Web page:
BIBLIOTHECA NON GRATA
A Library of Rejected Literature

2014-2015

Background of the Project

The library as an institution has played a crucial role in defining what is to be considered as knowledge, culture and identity in our society. The precondition for a literary work to be included in a public library is, however, that it has been published.* Consequently, countless works have been rejected since the creation of the first public collection of books.

Most rejections of manuscripts are justified by the judgement that the literary quality or intellectual level is not sufficiently high. But history also shows examples of works that were not accepted as they were regarded as being too uncommercial for the literary market, too radical for the aesthetics and thinking of the time or too provocative for the established authorities and moral order.   
* Even though a writer today can self-publish and print a book or make it available online, it is still, with a few exceptions, much harder for a book to reach a wider audience without the support of an established publisher.

Description of the Project

Bibliotheca Non Grata, is a public art project where the perspective is shifted from the literature that has been published and included in public libraries and thus constitutes society's official self-image, to the literary works which for various reasons have been rejected throughout history and thus do not exist in the public eye. The project raises questions about what kind of stories, experiences and ideas which never have found their way to readers and thr public consciousness and why? And the other way around: How would history be different if some of the world’s most influential books never would have been published?
The cultural centre Väven (”The Weave”) in Umeå, designed by the internationally acclaimed architect’s offices Snøhetta and White. (Photo: Tove Skotare).
Bibliotheca Non Grata is a public art project in collaboration with the architect Igor Isaksson, commissioned by the city of Umeå in memory of the journalist, activist and author Stieg Larsson’s work for democracy and free speech as well as against discrimination and racism. The library is placed in Umeå City Library in the newly constructed and the Kasper Salin architecture prize awarded cultural centre Väven (”The Weave”) in Umeå.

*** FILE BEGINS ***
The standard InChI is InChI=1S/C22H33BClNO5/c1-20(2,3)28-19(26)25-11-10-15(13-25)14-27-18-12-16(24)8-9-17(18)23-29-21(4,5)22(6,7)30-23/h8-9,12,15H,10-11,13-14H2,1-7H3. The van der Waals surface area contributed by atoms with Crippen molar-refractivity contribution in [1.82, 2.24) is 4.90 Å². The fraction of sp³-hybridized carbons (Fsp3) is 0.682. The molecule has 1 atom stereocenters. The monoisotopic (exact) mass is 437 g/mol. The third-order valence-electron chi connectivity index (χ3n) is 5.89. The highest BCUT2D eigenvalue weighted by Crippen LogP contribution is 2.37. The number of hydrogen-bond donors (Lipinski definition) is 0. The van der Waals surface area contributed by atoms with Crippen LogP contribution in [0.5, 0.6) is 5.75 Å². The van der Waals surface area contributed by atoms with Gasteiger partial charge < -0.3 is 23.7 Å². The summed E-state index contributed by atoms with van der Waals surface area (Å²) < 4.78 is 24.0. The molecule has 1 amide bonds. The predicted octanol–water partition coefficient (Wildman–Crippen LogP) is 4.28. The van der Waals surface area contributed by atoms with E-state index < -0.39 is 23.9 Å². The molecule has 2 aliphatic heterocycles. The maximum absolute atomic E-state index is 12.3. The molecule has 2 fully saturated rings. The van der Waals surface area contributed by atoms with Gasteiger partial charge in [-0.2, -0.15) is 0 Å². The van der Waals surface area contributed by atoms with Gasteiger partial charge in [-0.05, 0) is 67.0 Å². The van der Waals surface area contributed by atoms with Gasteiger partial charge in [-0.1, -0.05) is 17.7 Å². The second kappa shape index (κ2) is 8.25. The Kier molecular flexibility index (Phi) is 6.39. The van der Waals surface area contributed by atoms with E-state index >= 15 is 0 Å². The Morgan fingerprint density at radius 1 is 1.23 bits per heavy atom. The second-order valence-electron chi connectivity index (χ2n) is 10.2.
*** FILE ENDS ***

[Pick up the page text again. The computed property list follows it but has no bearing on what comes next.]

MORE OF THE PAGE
When visitors to Umeå city library in Väven cultural centre approach Bibliotheca Non Grata, which is placed at the entrance to the library, hundreds of dark outlines of something hidden behind frosted glass can be glimpsed.
When visitors are about 1 metre away from Bibliotheca Non Grata, the glass section transitions from frosted to clear, so that what was previously hidden behind the glass now appears as hardbound books with titles of rejected works printed on the spines.
When visitors are about 1 metre away from Bibliotheca Non Grata, the glass section transitions from frosted to clear, so that what was previously hidden behind the glass now appears as hardbound books with titles of rejected works printed on the spines.
For 15 seconds, the titles on the spines can be read until the glass turns frosted and the content of  Bibliotheca Non Grata becomes once again inaccessible. The refused books of Bibliotheca Non Grata are binded at the same book bindery which binds books for the majority of the Swedish Public Libraries.  
Video on how the glass section transitions from frosted to clear.
The titles of rejected book manuscripts are catalogued in a hardbound catalogue, which is placed in the corner of the bookshelf, and is available to borrow in the same way as Umeå library's other book stock available to the public. 
The titles of rejected books are by both established and unestablished authors which have been collected through a one year long world-wide social media campaign.
Bibliotheca Non Grata was referred to by the Swedish Minister for Culture and Democracy,  Alice Bah Kuhnke, in the opening of her speech at Swedish PEN's Tucholsky award for freedom of speech on the 15th of November 2015.
“In many places — in Paris, in Beirut, in Iraq and in Syria — is freedom under constant attack. The PEN International Day of the Imprisoned Writer, is therefore today more important than ever to direct attention to in order to remind us of who are in the frontline defending our freedoms, as well as to show our support for all those who have sacrificed everything for his or her beliefs. This weekend was also the inauguration of the public artwork “Bibliotheca non grata”  at Umeå City Library. 350 rejected literary works behind frosted glass. The artists Måns Wrange’s and Igor Isaksson’s artwork can be seen as a commentary on all the works which never reaches the public.”
– Swedish Minister for Culture and Democracy,  Alice Bah Kuhnke, in her speech at Swedish PEN's Tucholsky award for freedom of speech on the 15th of November 2015.